January 7, 2012; Source: Charlotte Observer | Nonprofits have grown very smart about solutions to homelessness. One major development has been the shift in focus of many homeless providers from temporary shelters or transitional housing to a concept of “housing first,” putting homeless families and individuals into permanent housing with accessibility to supportive services.

In Charlotte, North Carolina, nonprofits have been placing homeless families into scattered-site units in middle-income neighborhoods without sparking opposition from their middle-class neighbors. Apparently, some 300 formerly homeless families have moved into middle-class neighborhoods in the city, though not outside the I-485 loop.

The 300 families have been helped by Charlotte Family Housing and the Salvation Army’s Center of Hope to move into vacant apartments or homes with the rent payments helped by government subsidies. The homeless families are linked to social workers who help them “learn basics like how to manage their finances and get along with neighbors,” according to the Charlotte Observer. Charlotte Family Housing reports that 70 percent of the families in the program have “graduated to financial independence and are able to pay their own rent,” and have found stable employment with the help of CFH’s “extended family” of helpers and supporters and new homes located nearer to jobs and transportation.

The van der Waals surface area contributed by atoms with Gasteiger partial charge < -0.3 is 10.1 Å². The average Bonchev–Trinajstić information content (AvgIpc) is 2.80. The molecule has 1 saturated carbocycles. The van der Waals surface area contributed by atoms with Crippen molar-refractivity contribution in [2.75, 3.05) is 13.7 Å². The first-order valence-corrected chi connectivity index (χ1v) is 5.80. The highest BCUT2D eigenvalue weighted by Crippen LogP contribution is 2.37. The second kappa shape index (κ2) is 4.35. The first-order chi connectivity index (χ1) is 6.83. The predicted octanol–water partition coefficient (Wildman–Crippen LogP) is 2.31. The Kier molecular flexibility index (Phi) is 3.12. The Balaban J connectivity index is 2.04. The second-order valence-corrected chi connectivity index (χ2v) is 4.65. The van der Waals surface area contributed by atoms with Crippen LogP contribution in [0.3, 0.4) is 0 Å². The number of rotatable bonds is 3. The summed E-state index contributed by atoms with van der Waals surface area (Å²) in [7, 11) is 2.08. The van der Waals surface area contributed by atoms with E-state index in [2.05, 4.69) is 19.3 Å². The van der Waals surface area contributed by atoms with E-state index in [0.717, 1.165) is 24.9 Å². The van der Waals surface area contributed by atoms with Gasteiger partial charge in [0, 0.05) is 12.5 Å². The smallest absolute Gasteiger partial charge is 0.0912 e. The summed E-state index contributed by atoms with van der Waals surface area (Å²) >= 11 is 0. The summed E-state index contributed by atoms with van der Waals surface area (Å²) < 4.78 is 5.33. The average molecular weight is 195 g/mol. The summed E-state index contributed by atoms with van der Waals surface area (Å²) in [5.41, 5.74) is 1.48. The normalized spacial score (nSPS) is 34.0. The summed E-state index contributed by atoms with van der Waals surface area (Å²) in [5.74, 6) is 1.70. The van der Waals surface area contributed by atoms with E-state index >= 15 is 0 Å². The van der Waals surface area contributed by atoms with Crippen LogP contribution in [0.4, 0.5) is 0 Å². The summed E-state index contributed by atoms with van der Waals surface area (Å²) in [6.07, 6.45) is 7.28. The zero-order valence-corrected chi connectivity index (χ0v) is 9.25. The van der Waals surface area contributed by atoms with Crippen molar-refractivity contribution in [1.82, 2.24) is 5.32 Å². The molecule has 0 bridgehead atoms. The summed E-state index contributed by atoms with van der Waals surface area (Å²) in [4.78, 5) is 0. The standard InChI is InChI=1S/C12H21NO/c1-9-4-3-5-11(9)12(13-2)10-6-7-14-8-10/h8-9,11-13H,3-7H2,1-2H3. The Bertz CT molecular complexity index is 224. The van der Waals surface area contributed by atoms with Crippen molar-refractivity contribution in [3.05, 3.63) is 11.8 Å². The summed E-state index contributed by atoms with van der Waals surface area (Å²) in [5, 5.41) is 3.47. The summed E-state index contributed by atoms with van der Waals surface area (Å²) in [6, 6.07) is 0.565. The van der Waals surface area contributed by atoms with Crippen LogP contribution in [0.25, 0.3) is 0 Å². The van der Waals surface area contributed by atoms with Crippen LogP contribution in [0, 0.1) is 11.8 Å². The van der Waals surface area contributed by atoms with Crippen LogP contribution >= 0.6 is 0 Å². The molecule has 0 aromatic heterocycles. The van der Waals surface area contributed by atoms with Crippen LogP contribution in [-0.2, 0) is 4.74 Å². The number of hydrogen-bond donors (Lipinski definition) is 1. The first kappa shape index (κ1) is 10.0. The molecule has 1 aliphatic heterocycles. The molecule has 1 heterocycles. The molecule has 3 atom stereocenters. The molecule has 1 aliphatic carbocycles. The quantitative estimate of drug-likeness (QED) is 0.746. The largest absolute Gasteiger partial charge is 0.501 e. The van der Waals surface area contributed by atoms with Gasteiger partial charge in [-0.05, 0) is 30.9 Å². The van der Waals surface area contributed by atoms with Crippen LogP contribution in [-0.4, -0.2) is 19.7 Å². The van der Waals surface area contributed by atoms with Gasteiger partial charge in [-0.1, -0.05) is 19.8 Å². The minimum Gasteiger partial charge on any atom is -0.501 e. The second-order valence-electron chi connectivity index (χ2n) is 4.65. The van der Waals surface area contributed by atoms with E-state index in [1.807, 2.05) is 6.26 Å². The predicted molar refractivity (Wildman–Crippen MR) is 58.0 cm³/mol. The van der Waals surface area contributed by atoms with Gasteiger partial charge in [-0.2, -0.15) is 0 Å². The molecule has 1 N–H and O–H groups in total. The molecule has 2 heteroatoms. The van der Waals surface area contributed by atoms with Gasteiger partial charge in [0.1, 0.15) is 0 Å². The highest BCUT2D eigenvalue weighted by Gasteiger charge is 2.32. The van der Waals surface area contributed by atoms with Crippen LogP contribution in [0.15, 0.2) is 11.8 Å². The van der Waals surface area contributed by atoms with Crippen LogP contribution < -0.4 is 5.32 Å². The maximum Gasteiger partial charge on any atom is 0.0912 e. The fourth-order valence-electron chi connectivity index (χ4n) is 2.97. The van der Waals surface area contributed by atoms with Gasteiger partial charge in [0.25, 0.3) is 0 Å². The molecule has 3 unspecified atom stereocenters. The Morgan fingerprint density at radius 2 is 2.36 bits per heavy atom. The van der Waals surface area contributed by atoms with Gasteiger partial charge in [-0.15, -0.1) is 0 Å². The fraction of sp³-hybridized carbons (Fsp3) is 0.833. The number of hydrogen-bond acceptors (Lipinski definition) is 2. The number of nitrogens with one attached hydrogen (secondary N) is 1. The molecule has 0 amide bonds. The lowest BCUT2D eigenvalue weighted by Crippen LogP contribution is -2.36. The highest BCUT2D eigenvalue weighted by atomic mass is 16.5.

The article quotes one of the landlords, who notes that the formerly homeless families are “among the most compliant tenants” she has. The point ought to be obvious. Homeless families need homes. If provided with housing opportunities closer to jobs and transportation, and bolstered by appropriate kinds of support and counseling, the prospects that they will be just like other, ideal residents—stable and generally unobtrusive—are strong. Give the nonprofit sector credit for devising and refining the “housing first” concept for responding to homelessness. It isn’t a cure for poverty, but housing first can make significant inroads into the problem of homelessness by providing homeless families and individuals with a place to live, a place of greater security than they could ever have in public shelters, a place from which to take steps toward the education and training that will help them reach greater levels of stability and independence.—Rick Cohen